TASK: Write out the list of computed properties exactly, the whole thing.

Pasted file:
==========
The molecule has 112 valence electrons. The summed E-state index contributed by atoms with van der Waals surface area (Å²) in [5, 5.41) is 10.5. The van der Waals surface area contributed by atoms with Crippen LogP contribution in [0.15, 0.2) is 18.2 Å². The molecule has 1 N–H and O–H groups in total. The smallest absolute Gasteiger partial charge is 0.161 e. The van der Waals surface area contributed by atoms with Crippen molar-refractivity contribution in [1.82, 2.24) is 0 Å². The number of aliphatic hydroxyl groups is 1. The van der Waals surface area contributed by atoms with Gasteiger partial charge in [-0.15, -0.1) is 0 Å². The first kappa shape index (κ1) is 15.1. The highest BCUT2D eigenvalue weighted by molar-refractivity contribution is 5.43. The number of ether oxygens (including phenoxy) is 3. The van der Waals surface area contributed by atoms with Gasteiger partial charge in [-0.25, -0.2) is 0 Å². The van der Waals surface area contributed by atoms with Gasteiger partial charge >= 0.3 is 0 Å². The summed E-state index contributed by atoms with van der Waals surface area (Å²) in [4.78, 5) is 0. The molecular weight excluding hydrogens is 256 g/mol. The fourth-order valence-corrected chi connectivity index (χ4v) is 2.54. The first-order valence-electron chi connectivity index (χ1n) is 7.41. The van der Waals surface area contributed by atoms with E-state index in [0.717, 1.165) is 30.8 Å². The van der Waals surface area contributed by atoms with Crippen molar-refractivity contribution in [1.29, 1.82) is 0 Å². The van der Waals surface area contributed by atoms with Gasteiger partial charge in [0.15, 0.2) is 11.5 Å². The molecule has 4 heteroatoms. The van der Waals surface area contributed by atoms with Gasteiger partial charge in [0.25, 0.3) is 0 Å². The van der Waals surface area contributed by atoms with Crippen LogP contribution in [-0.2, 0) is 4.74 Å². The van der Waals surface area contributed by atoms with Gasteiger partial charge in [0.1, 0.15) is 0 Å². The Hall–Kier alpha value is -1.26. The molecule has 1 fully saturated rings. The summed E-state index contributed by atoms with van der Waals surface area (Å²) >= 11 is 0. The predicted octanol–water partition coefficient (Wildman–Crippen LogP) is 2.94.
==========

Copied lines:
The molecule has 112 valence electrons. The summed E-state index contributed by atoms with van der Waals surface area (Å²) in [5, 5.41) is 10.5. The van der Waals surface area contributed by atoms with Crippen LogP contribution in [0.15, 0.2) is 18.2 Å². The molecule has 1 N–H and O–H groups in total. The smallest absolute Gasteiger partial charge is 0.161 e. The van der Waals surface area contributed by atoms with Crippen molar-refractivity contribution in [1.82, 2.24) is 0 Å². The number of aliphatic hydroxyl groups is 1. The van der Waals surface area contributed by atoms with Gasteiger partial charge in [-0.15, -0.1) is 0 Å². The first kappa shape index (κ1) is 15.1. The highest BCUT2D eigenvalue weighted by molar-refractivity contribution is 5.43. The number of ether oxygens (including phenoxy) is 3. The van der Waals surface area contributed by atoms with Gasteiger partial charge in [-0.25, -0.2) is 0 Å². The van der Waals surface area contributed by atoms with Gasteiger partial charge >= 0.3 is 0 Å². The summed E-state index contributed by atoms with van der Waals surface area (Å²) in [4.78, 5) is 0. The molecular weight excluding hydrogens is 256 g/mol. The fourth-order valence-corrected chi connectivity index (χ4v) is 2.54. The first-order valence-electron chi connectivity index (χ1n) is 7.41. The van der Waals surface area contributed by atoms with E-state index in [0.717, 1.165) is 30.8 Å². The van der Waals surface area contributed by atoms with Crippen molar-refractivity contribution in [1.29, 1.82) is 0 Å². The van der Waals surface area contributed by atoms with Gasteiger partial charge in [0.15, 0.2) is 11.5 Å². The molecule has 4 heteroatoms. The van der Waals surface area contributed by atoms with Gasteiger partial charge in [0.25, 0.3) is 0 Å². The van der Waals surface area contributed by atoms with Crippen LogP contribution in [-0.2, 0) is 4.74 Å². The van der Waals surface area contributed by atoms with Gasteiger partial charge in [0.1, 0.15) is 0 Å². The Hall–Kier alpha value is -1.26. The molecule has 1 fully saturated rings. The summed E-state index contributed by atoms with van der Waals surface area (Å²) >= 11 is 0. The predicted octanol–water partition coefficient (Wildman–Crippen LogP) is 2.94.